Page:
I’ll come right out and admit I have mixed feelings about ebooks. I travel considerably for my day job and don’t mind having portable versions of books I own for quick reference, but the idea of owning books that cannot be found in print editions on my shelves at home irks me. That said, I recognize the market for digital-only titles is steadily growing, particularly among small press publishers. This, of course, is having its impact on the “New Pulp” community. Witness Pro Se Press’s decision earlier this year to discontinue their pulp magazine, Pro Se Presents and replace it with their Single Shot Signatures line of short stories available exclusively as ebooks.
My first sampling of the above is the newly published Magee, Volume One – “Knight from Hell” by David White. At first glance, I was struck by the apparent illustration of publisher Tommy Hancock on the cover, but on second glance I determined it was actually author David White wearing one of Tommy’s trademark hats. Of course, I was wrong on both counts since the illustration actually depicts the anti-hero of the piece, Magee.
Magee, it transpires, is actually the fallen angel Malachi who was exiled from Heaven after a fight over a woman with the archangel Michael. We’ll pause right here and note that David White is not a theologian and plays fast and loose with Christian tradition on such celestial matters. Following that disclaimer, we’ll make mention of the fact that Michael likewise banished the archangel Lucifer from Heaven following a similar fight. It seems that God is an absentee deity in these proceedings as He has abandoned Heaven to putter around in the Garden of Eden for several thousand years now.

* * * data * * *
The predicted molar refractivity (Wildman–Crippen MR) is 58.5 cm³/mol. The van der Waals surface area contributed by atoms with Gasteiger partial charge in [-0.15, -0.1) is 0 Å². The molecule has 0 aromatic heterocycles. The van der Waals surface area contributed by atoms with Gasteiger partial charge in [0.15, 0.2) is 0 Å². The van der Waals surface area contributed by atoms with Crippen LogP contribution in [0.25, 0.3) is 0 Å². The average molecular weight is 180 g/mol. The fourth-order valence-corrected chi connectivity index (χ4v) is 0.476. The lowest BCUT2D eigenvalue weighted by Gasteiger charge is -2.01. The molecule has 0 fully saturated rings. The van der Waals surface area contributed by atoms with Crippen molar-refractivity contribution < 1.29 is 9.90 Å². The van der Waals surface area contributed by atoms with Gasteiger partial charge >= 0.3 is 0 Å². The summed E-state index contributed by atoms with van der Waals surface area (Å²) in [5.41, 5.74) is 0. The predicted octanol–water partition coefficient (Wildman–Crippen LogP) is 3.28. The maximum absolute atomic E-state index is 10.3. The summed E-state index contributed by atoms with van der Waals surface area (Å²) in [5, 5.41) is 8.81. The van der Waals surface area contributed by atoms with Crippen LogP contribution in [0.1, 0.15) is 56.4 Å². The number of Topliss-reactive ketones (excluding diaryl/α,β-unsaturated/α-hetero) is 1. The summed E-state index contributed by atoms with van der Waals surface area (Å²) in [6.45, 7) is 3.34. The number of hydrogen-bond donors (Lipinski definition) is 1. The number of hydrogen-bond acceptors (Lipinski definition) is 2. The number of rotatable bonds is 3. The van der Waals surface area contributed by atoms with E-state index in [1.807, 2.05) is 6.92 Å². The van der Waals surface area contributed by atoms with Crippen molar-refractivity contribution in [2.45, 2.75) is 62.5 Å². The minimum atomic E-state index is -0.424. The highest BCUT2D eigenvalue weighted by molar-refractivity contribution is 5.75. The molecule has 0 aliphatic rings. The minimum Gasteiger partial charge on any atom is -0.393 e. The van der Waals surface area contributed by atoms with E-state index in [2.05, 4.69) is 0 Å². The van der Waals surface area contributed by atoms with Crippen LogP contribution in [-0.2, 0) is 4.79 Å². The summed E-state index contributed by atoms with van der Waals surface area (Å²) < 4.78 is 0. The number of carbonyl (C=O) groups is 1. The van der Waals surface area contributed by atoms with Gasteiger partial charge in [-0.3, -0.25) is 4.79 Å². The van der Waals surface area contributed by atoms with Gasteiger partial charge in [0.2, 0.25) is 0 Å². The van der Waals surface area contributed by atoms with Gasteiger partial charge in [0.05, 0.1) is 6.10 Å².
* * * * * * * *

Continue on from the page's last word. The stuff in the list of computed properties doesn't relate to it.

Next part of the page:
We’ll pause for a moment and reiterate the fact that David White is not a theologian.
Those familiar with the New Pulp movement will note that while some of it consists of new stories about public domain or licensed properties from the Golden Age, much of it consists of original fiction that shows a greater influence from the world of comics and graphic novels than traditional pulp fiction. Magee recalls Marvel Comics’ line of horror and occult titles of the 1970s. I have covered Marvel’s Tomb of Dracula and The Monster of Frankenstein in previous articles, Magee has more in common with Son of Satan and Satana and even Dark Horse Comics’ Hellboy than traditional monster titles.
Magee is a bit of a curmudgeon who learns to like human vices like cigars and booze while brooding over the unfair hand dealt him in the afterlife. This is Magee’s second shot at life. He died five hundred years earlier on a battlefield and became an angel in Heaven. White’s vision of Heaven is far from perfect with Saint Michael portrayed as a virtual despot who has been left the Keys to the Kingdom by a world-weary God. How bad an Archangel is Michael? Well, he stole Malachi’s angelic girlfriend and kept her in captivity as a sex slave. Yes, it appears in White’s vision of Heaven, there is sex after death. Heck, archangels are referred to as Firstborn and Purebred in contrast to angels who earn their wings after their mortal death.